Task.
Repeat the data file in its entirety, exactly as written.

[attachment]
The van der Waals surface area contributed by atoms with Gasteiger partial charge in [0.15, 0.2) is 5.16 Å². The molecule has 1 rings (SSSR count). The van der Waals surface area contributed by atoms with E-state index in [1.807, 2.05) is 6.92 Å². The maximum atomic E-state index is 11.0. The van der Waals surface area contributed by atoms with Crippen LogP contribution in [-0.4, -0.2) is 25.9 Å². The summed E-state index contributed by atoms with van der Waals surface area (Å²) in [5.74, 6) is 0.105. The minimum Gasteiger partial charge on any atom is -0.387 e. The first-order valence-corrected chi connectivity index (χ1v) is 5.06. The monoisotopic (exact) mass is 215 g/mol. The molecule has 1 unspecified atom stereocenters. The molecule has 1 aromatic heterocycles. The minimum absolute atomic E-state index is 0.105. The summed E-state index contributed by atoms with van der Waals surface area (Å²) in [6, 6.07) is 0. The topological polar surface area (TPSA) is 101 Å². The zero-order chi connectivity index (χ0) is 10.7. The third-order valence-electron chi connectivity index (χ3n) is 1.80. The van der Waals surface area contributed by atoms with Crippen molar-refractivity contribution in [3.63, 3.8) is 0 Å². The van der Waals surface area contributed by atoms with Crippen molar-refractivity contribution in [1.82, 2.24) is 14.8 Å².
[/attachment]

The van der Waals surface area contributed by atoms with Gasteiger partial charge in [0.15, 0.2) is 5.16 Å². The molecule has 1 rings (SSSR count). The van der Waals surface area contributed by atoms with E-state index in [1.807, 2.05) is 6.92 Å². The maximum atomic E-state index is 11.0. The van der Waals surface area contributed by atoms with Crippen LogP contribution in [-0.4, -0.2) is 25.9 Å². The summed E-state index contributed by atoms with van der Waals surface area (Å²) in [5.74, 6) is 0.105. The minimum Gasteiger partial charge on any atom is -0.387 e. The first-order valence-corrected chi connectivity index (χ1v) is 5.06. The monoisotopic (exact) mass is 215 g/mol. The molecule has 1 unspecified atom stereocenters. The molecule has 1 aromatic heterocycles. The minimum absolute atomic E-state index is 0.105. The summed E-state index contributed by atoms with van der Waals surface area (Å²) in [6, 6.07) is 0. The topological polar surface area (TPSA) is 101 Å². The zero-order chi connectivity index (χ0) is 10.7. The third-order valence-electron chi connectivity index (χ3n) is 1.80. The van der Waals surface area contributed by atoms with Crippen molar-refractivity contribution in [3.63, 3.8) is 0 Å². The van der Waals surface area contributed by atoms with Crippen molar-refractivity contribution in [1.82, 2.24) is 14.8 Å².